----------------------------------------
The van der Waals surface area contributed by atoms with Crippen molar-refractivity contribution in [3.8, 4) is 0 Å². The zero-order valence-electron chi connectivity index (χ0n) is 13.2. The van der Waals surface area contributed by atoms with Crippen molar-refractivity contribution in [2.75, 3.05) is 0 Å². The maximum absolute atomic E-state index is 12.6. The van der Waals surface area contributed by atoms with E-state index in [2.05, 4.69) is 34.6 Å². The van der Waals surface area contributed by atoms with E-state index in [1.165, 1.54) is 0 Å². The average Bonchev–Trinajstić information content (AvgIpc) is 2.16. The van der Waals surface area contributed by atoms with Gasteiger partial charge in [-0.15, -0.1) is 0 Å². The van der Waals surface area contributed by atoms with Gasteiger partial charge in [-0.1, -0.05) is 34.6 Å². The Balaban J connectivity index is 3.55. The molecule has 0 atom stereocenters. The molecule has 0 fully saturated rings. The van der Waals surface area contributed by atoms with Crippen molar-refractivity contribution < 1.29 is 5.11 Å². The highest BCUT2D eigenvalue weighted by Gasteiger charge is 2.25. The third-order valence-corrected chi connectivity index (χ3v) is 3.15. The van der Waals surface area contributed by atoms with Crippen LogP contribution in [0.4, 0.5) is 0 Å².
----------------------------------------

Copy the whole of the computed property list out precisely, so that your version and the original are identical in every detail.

The van der Waals surface area contributed by atoms with Crippen molar-refractivity contribution in [3.8, 4) is 0 Å². The zero-order valence-electron chi connectivity index (χ0n) is 13.2. The van der Waals surface area contributed by atoms with Crippen molar-refractivity contribution in [2.75, 3.05) is 0 Å². The maximum absolute atomic E-state index is 12.6. The van der Waals surface area contributed by atoms with E-state index in [2.05, 4.69) is 34.6 Å². The van der Waals surface area contributed by atoms with E-state index in [1.165, 1.54) is 0 Å². The average Bonchev–Trinajstić information content (AvgIpc) is 2.16. The van der Waals surface area contributed by atoms with Gasteiger partial charge in [-0.15, -0.1) is 0 Å². The van der Waals surface area contributed by atoms with Gasteiger partial charge in [-0.1, -0.05) is 34.6 Å². The Balaban J connectivity index is 3.55. The molecule has 0 atom stereocenters. The molecule has 0 fully saturated rings. The van der Waals surface area contributed by atoms with Crippen molar-refractivity contribution < 1.29 is 5.11 Å². The highest BCUT2D eigenvalue weighted by Gasteiger charge is 2.25. The third-order valence-corrected chi connectivity index (χ3v) is 3.15. The van der Waals surface area contributed by atoms with Crippen LogP contribution in [0.4, 0.5) is 0 Å².